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An elementary class at Warner Elementary poses for a group photo with a community police officer.

How can K-12 teachers connect their students’ personal, lived experiences to an often mandated, impersonal, and standards-based curriculum? This question becomes even more pressing for teachers who are working in underperforming schools with student populations who have been historically marginalized by traditional curricula.

Elizabeth Soslau, associate professor in the School of Education (SOE) at the University of Delaware (UD), is addressing this need through a research-practice partnership with Need in Deed (NID), a Philadelphia-based education nonprofit, and Warner Elementary School in Wilmington, Delaware.

One example of culturally responsive pedagogy is critical service learning, an approach that connects the classroom with the community and helps students see themselves as agents of change. In the NID model, the teacher gradually introduces social issues through nonfiction articles and other multimedia materials, and the class identifies an issue affecting their community. With their teacher and invited community members, who serve as classroom learning partners, students develop a service project and engage in connected classroom activities over the course of an entire school year.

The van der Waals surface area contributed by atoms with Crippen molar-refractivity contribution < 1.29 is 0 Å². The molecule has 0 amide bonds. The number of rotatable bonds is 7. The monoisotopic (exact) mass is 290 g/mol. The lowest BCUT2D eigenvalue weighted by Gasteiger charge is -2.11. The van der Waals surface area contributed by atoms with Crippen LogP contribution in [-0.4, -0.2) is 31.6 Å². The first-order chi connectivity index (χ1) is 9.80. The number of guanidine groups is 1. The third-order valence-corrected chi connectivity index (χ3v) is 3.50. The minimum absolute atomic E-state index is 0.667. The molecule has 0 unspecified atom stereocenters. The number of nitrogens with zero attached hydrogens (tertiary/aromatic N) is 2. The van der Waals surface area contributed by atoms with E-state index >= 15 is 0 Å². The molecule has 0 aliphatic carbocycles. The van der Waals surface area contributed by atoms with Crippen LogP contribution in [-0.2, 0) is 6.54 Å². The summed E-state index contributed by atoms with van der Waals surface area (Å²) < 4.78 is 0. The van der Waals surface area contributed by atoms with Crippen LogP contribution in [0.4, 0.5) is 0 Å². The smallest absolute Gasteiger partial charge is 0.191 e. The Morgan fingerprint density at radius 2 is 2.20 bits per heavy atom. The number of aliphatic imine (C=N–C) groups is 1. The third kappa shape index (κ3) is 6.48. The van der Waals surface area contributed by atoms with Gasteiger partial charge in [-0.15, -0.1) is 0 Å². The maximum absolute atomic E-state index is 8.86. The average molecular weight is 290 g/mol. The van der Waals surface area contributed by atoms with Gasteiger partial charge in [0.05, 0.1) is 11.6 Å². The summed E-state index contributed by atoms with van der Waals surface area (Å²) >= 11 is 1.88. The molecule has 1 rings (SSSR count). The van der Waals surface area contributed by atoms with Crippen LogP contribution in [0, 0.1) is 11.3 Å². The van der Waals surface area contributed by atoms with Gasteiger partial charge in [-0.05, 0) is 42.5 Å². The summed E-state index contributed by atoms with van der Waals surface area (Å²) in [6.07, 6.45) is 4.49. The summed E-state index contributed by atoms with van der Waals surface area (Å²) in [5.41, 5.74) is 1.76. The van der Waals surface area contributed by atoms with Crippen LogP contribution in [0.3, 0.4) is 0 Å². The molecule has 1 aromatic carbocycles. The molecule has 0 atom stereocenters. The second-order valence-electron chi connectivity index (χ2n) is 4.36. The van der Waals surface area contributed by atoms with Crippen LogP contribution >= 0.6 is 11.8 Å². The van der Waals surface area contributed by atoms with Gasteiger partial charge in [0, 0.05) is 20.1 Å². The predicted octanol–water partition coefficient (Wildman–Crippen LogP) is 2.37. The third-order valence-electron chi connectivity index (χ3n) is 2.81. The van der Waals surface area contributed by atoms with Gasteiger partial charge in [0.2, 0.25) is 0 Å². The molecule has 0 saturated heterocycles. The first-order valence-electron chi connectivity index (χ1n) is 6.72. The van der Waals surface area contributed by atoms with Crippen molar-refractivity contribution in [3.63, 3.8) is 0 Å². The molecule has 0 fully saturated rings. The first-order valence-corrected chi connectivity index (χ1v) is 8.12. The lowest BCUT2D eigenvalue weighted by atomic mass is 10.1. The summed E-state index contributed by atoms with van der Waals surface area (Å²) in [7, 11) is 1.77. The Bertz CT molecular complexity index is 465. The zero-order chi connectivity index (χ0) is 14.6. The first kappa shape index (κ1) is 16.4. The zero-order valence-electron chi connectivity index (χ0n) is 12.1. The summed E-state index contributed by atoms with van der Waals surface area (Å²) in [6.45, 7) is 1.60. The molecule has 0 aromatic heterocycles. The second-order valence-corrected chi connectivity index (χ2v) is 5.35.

For example, a third-grade class focusing on physical violence in their neighborhood may partner with the local police or a non-profit organization to learn more about anti-violence efforts in their community. The students may host an assembly program for younger school children that teaches anti-violence strategies through skits, role-plays, and the distribution of materials.

“Students at any age care deeply about safety, belonging, and ensuring their basic needs are met. Children are able to recognize others’ needs too—shoes and socks for people without stable shelter, better lighting in their neighborhood park, or an under-resourced afterschool program—and they have really good ideas about how to address these issues,” said Soslau. “Educators need permission to make space in the school day to listen to the students. This model isn’t about giving students voice or empowering them. This is about amplifying the voices students already have and getting out of the way so the students can use their power.”

In addition to practicing their reading, writing, and researching skills through NID’s structured framework, students also develop a sense of identity and agency as capable citizens.

Read more on the School of Education website